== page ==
Below is the text of the speech made by Barry Gardiner, the Labour MP for Brent North, in the House of Commons on 20 May 2020.
The Trade Bill is a bad Bill. It is bad because it fails to establish a proper framework whereby Parliament can scrutinise, ratify and implement all future international trade treaties; because it creates one of the weakest trade remedy authorities in the world, and because it pretends that it is necessary to roll over our existing agreements with third countries through the EU. So necessary is the measure that the Minister will have great difficulty when summing up in explaining how the Government have managed to roll over the majority of them before the Bill has passed into law. This is legislative prestidigitation of the highest order. The Government say that they need the Bill to do what they proudly boast they have already succeeded in doing without it. The truth is that the Bill is about the Government’s abrogating to themselves all future power in relation to trade agreements, freed from the inconvenient scrutiny of Parliament.
The procedure for ratifying international agreements is set out in the Constitutional Reform and Governance Act 2010—CRAGA. It stipulates that any treaty need only be laid before Parliament for 21 sitting days. If there is no vote against it during that period, it passes into law. But the Government decide Parliament’s business and can simply arrange that no vote takes place. When CRAGA was introduced, a huge number of democratic scrutiny processes were in place through the European Union. There was the European Council’s negotiation mandate and formal consultation procedures. The Committee on International Trade—the INTA Committee —scrutinised treaties before passing them to the European Parliament to vote on. Treaties then came to the European Scrutiny Committee in the Commons for further examination before the CRAGA process ratified them. Under the Bill, all that is left is the rubber stamp of CRAGA. All other layers are gone. The Bill should try to replace those layers. It cannot be right that there is no democratic oversight whatsoever of trade agreements.
Members of Parliament may disagree about whether an agreement will benefit jobs or adequately protect standards, but they should have at least the right to debate those matters and hold the Government to account. The Bill denies us that right. This is not Parliament taking back control, but Government snatching it from Parliament. That is why I believe the Bill is dangerous.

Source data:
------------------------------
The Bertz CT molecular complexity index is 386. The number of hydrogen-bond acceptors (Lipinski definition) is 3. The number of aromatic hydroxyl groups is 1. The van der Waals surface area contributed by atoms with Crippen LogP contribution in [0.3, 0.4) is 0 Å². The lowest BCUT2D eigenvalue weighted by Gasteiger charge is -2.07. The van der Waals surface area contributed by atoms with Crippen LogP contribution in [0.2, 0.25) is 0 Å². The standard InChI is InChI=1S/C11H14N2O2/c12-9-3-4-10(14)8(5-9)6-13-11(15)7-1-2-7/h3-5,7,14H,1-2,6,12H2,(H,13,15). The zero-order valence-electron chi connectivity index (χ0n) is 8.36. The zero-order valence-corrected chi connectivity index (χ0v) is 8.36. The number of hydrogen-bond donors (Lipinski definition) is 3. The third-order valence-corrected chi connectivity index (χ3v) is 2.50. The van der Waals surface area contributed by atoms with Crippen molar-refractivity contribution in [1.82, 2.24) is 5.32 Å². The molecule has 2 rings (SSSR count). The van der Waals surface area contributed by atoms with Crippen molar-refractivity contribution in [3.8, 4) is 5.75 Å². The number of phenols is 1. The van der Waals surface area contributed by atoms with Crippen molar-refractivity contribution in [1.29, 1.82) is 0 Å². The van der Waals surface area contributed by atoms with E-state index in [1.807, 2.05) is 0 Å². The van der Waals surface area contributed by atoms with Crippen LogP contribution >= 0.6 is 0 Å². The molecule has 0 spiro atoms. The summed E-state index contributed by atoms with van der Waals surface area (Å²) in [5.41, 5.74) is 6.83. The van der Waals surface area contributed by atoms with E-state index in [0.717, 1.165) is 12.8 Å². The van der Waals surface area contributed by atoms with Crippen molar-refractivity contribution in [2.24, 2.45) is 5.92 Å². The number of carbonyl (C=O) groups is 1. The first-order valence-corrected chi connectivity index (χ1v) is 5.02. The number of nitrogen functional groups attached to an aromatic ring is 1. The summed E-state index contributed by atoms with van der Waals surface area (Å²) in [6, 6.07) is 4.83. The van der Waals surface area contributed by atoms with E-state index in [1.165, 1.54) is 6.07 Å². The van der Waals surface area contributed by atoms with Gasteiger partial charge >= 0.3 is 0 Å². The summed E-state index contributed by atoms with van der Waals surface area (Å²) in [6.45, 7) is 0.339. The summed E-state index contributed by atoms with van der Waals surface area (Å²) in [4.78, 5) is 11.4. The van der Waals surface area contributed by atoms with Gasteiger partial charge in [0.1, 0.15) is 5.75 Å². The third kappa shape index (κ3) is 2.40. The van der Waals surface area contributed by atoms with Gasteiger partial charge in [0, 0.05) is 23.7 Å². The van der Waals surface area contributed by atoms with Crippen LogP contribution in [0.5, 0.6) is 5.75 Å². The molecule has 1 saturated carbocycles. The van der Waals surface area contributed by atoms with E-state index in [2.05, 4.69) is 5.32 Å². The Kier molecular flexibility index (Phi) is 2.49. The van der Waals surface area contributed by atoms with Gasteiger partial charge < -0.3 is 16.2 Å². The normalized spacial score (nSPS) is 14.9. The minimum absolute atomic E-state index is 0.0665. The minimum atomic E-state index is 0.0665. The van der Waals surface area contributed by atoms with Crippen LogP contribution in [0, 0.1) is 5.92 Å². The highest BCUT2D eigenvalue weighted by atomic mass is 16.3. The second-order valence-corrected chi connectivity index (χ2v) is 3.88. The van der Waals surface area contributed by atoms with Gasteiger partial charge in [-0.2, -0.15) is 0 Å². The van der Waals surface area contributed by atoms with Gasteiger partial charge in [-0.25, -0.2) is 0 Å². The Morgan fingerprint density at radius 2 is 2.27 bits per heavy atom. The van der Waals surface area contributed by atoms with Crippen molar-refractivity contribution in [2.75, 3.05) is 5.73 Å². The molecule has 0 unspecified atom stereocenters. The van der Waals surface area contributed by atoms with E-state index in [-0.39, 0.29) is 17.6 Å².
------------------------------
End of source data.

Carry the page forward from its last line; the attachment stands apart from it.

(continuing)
Let me remind Conservative Members of what they claimed to be fighting for at the last general election. They said that sovereignty meant not accepting the rulings of supranational courts such as the European Court of Justice. Do they therefore agree with us that the use of investor-state dispute settlement mechanisms in future trade agreements should be ruled out in any form? They give higher rights to foreign investors than to our own domestic companies, allowing them to sue our Government in private courts for policy decisions that have an impact on their potential profits. So much for gaining freedom from a supranational court.
Conservative Members said that Britain had to be free to chart its own future in the world. Do they therefore agree that negative lists of services should be banned? It is impossible to specify in a list a service that has not yet been invented. The negative list process would stop the UK Government making a decision about how such services should be provided in future. So much for making our own way in the world.
Conservative Members said that they would safeguard our domestic environmental protections, food safety regulations and animal welfare laws, but simply keeping our regulations for our farmers here does not protect them in a free trade agreement. Allowing the importation of goods produced elsewhere to lower standards will undermine our producers and lead to a race to the bottom—so much for safeguarding our food and welfare standards.
The Government said they would not sell off the NHS, and of course they cannot. The NHS is not an entity that can be sold, but free trade agreements can contain an innocuous-sounding provision about the restructuring of pharmaceutical pricing models. That is the way to undermine the health service—by downgrading our bulk purchasing power against big pharma companies. So much for the NHS being “safe” in their hands.
Finally, does it follow that if this Bill is enacted, by necessity we will end up with all these measures? No, it does not. It does mean, however, that if they exist in any proposed FDA, Parliament will have no means of stopping that. This debate is about more than trade; it is about the balance of power between Parliament and the Executive. It is about the sovereignty of Parliament—something that every Tory who will vote for this obnoxious Bill swore in their manifesto to defend.